This past weekend, we took a few hours to install a new Kenmore Elite dishwasher. We’re really pleased with it thus far, but we thought we’d give it some more time before writing a full review of the dishwasher itself. The installation of a dishwasher is actually a very straightforward matter. It’s a great project for DIYers of all skill levels. Read on for our instructions for removing and installing a dishwasher in your own home.
Tools and Materials
We grabbed a handful of tools from our workshop. Here’s the minimum tools and materials you’ll need.
- 6-in-1 Screwdriver (actually, any screwdriver will do, but we like this one)
- Drill/driver (any will do; we used our hammer drill without the hammer feature turned on-overkill for this job)
- Multimeter (we used this Ryobi Tek4 model)
- 6.5″ Channellock pliers (any locking pliers will do; these Channellock pliers are a favorite)
- Plumber’s Tape (you can find this at any big box hardware store or plumbing supply shop)
Most new dishwashers have a 3/4″, threaded inlet; while most supply lines are 3/8″. If this is the case in your situation, you’ll need an additional part called a 90° dishwasher adapter (or dishwasher elbow, like that one) to connect the supply. Some dishwashers come with this part, so check the installation manual.
How to Remove an Existing Dishwasher
Step 1: Shut-off the power to the dishwasher.
Your main electrical panel or fusebox should have a dedicated breaker or fuse for the dishwasher. Flip the breaker to the off position or remove the fuse.
Step 2: Shut-off water to the dishwasher.
The water supply for a dishwasher is commonly joined with the hot water for the kitchen sink. Close the valve under the sink headed to the dishwasher. If you do not have a valve under the sink dedicated to the dishwasher, you may want to install one during this installation. Instead of plumbing an entirely new valve (which will require sweat soldering a new T-joint and valve), you may be able to install a dual stop valve on the existing line, which replaces the existing stop and adds a new valve outlet for the dishwasher. These valves avoid additional sweating, which is a nice plus.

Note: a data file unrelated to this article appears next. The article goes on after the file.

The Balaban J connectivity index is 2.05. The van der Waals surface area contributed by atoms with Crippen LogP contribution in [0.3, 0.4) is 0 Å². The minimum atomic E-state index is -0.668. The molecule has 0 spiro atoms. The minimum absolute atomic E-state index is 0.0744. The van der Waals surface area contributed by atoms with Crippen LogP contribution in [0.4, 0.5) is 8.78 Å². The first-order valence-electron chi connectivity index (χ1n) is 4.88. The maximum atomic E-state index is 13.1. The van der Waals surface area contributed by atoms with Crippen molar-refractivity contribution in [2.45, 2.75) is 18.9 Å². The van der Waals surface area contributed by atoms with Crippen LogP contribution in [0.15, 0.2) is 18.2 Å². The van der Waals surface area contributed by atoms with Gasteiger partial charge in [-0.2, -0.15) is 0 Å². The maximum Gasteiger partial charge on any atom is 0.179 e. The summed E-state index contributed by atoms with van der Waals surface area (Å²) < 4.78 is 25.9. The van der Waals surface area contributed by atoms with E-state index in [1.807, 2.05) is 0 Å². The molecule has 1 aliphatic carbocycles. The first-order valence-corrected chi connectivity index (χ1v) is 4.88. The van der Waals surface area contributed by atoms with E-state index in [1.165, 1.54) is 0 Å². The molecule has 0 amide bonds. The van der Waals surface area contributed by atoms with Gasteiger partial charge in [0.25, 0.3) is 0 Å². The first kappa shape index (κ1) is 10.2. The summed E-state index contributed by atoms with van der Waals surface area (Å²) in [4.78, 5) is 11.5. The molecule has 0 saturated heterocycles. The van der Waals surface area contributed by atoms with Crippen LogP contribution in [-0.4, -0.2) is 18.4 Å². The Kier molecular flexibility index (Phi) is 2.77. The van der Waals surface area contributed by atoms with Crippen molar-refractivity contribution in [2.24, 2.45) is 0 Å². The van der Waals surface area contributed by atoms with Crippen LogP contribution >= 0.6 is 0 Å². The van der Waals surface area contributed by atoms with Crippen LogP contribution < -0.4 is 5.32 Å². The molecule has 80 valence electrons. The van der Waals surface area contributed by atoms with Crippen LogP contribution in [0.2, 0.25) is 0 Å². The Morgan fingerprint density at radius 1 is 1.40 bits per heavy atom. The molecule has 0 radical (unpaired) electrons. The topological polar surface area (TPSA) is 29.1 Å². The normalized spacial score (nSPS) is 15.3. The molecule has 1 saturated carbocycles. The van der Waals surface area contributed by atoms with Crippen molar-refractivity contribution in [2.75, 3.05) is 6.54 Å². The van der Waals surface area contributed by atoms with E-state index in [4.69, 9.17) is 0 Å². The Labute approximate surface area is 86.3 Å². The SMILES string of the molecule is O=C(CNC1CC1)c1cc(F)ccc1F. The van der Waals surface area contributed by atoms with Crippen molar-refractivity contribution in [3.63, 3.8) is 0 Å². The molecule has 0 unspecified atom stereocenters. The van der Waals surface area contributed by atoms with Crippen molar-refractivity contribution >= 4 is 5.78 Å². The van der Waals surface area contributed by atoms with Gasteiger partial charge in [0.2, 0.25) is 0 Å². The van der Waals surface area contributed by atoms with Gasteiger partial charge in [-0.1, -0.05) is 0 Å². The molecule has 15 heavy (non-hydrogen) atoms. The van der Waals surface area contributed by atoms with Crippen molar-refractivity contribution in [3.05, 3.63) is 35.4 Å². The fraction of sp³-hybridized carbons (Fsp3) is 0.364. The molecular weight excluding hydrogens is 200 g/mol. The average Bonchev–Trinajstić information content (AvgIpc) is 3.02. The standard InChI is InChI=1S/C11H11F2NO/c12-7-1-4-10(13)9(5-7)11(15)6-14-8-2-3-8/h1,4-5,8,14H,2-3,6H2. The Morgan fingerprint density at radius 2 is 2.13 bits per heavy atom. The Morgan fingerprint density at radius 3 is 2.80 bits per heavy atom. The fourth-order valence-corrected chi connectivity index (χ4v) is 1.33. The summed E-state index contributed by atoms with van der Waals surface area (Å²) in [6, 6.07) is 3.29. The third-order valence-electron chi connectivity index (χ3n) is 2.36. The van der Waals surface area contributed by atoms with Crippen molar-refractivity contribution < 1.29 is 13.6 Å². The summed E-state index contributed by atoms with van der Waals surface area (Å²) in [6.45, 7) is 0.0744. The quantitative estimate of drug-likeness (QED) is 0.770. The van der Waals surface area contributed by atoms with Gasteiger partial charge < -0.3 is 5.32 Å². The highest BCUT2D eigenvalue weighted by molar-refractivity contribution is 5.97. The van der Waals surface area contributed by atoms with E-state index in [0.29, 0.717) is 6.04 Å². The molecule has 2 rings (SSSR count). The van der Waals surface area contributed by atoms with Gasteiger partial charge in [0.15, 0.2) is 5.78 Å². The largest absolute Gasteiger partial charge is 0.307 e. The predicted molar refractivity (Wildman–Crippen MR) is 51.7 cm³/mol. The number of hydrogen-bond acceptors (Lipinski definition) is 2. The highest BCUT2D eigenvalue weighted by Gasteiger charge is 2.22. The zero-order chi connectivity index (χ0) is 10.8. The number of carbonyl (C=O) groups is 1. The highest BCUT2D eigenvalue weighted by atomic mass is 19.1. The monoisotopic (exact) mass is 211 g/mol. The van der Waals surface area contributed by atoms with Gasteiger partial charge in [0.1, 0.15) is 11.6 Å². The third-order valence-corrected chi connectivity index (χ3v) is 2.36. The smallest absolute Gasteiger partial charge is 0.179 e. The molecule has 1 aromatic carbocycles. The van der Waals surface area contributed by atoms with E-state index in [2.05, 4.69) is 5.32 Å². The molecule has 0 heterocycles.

If you are having trouble getting the water to turn off, you may need to turn off water at the main for the house, or you’ll need to turn it off at the street as a last resort. If you are in this situation, we recommend replacing the main water valve for the house before you start.
Step 3: Remove the access panel cover.
At the very base of every dishwasher is an access panel. The cover to this panel is held in place by two screws, one at each end. Use a screwdriver to remove the screws and the panel, revealing the underside of the dishwasher.
Step 4: Unwire the existing electric.
Most dishwashers locate the power junction on the right-hand side, often within a small box. Remove any screws necessary to gain access and verify that the power is off with your multimeter (or other testing device). Remove the wire nuts securing the black and white wires. Loosen the ground screws and disconnect all the wires. There may be a de-tensioning device on the back of this junction box that you will also need to remove.
Step 5: Disconnect the water supply.
The water supply connection is probably located on the left-hand side of the underside of the dishwasher. Look for 3/8″ tubing (flexible plastic, steel-reinforced rubber, or copper) that resembles the line you shut-off underneath the sink. Use the pliers to loosen the compression fitting. Have some paper towels or rags on hand to soak up any water that spills out.
Step 6: Disconnect the dishwasher drain.
The next connection to remove is the drain. This is a flexible plastic tube that will connect to your kitchen garbage disposal. It’s usually held in place with a band-clamp or spring-clamp. Use the nut-driver or pliers to loosen the clamp and disconnect the drain. Again, have paper towels or rags nearby for any water that spills out. In most cases, you will get some water draining from this connection.
Step 7: Remove the dishwasher.
The dishwasher is anchored to the underside of your countertop (or plywood underneath granite, quartz, or other stone countertops). Look for two screws that hold the dishwasher in place. Remove the screws and move the old dishwasher out. Your dishwasher probably has adjustable feet in front and wheels in back making it easy to move. You may need to work the dishwasher carefully out of its spot.
Install a New Dishwasher (Kenmore Elite shown)
Installing the new dishwasher requires following these exact same steps in reverse.
- Fish the drain, supply and electric underneath the new dishwasher as you wheel it in place.
- Connect the drain, but don’t over tighten the band clamp or it may crack.